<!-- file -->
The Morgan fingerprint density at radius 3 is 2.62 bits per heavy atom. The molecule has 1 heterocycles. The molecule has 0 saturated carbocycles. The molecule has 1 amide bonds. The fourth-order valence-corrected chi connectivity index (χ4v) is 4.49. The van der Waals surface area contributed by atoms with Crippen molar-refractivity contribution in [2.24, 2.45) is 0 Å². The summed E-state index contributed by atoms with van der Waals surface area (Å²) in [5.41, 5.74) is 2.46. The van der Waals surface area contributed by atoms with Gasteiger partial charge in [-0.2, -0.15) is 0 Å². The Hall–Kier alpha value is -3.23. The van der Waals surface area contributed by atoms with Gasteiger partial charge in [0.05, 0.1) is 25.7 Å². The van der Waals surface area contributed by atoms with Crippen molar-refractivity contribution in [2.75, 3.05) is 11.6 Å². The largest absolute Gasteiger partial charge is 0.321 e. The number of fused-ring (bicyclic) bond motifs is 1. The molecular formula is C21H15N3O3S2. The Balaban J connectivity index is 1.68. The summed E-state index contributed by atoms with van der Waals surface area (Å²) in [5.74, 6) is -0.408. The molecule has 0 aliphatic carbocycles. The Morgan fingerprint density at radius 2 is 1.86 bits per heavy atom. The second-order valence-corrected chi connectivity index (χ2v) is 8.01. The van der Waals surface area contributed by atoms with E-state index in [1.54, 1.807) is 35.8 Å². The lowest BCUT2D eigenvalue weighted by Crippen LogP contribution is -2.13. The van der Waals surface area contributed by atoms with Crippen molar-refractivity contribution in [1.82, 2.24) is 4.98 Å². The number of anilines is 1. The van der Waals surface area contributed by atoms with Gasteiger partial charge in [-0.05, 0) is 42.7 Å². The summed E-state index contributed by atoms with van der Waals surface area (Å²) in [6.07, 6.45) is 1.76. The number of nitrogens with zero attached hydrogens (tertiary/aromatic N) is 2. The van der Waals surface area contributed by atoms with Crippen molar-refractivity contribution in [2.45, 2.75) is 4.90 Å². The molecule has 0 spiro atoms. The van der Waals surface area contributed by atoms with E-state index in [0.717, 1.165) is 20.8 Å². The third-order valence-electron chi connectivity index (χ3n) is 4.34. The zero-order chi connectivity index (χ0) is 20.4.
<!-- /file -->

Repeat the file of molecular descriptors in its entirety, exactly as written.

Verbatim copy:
The Morgan fingerprint density at radius 3 is 2.62 bits per heavy atom. The molecule has 1 heterocycles. The molecule has 0 saturated carbocycles. The molecule has 1 amide bonds. The fourth-order valence-corrected chi connectivity index (χ4v) is 4.49. The van der Waals surface area contributed by atoms with Crippen molar-refractivity contribution in [2.24, 2.45) is 0 Å². The summed E-state index contributed by atoms with van der Waals surface area (Å²) in [5.41, 5.74) is 2.46. The van der Waals surface area contributed by atoms with Gasteiger partial charge in [-0.2, -0.15) is 0 Å². The Hall–Kier alpha value is -3.23. The van der Waals surface area contributed by atoms with Gasteiger partial charge in [0.05, 0.1) is 25.7 Å². The van der Waals surface area contributed by atoms with Crippen molar-refractivity contribution in [2.75, 3.05) is 11.6 Å². The largest absolute Gasteiger partial charge is 0.321 e. The number of fused-ring (bicyclic) bond motifs is 1. The molecular formula is C21H15N3O3S2. The Balaban J connectivity index is 1.68. The summed E-state index contributed by atoms with van der Waals surface area (Å²) in [5.74, 6) is -0.408. The molecule has 0 aliphatic carbocycles. The Morgan fingerprint density at radius 2 is 1.86 bits per heavy atom. The second-order valence-corrected chi connectivity index (χ2v) is 8.01. The van der Waals surface area contributed by atoms with E-state index in [1.54, 1.807) is 35.8 Å². The lowest BCUT2D eigenvalue weighted by Crippen LogP contribution is -2.13. The van der Waals surface area contributed by atoms with Crippen molar-refractivity contribution in [1.82, 2.24) is 4.98 Å². The number of anilines is 1. The van der Waals surface area contributed by atoms with Gasteiger partial charge in [-0.05, 0) is 42.7 Å². The summed E-state index contributed by atoms with van der Waals surface area (Å²) in [6.07, 6.45) is 1.76. The number of nitrogens with zero attached hydrogens (tertiary/aromatic N) is 2. The van der Waals surface area contributed by atoms with Crippen molar-refractivity contribution in [2.45, 2.75) is 4.90 Å². The molecule has 0 spiro atoms. The van der Waals surface area contributed by atoms with E-state index in [0.717, 1.165) is 20.8 Å². The third-order valence-electron chi connectivity index (χ3n) is 4.34. The zero-order chi connectivity index (χ0) is 20.4.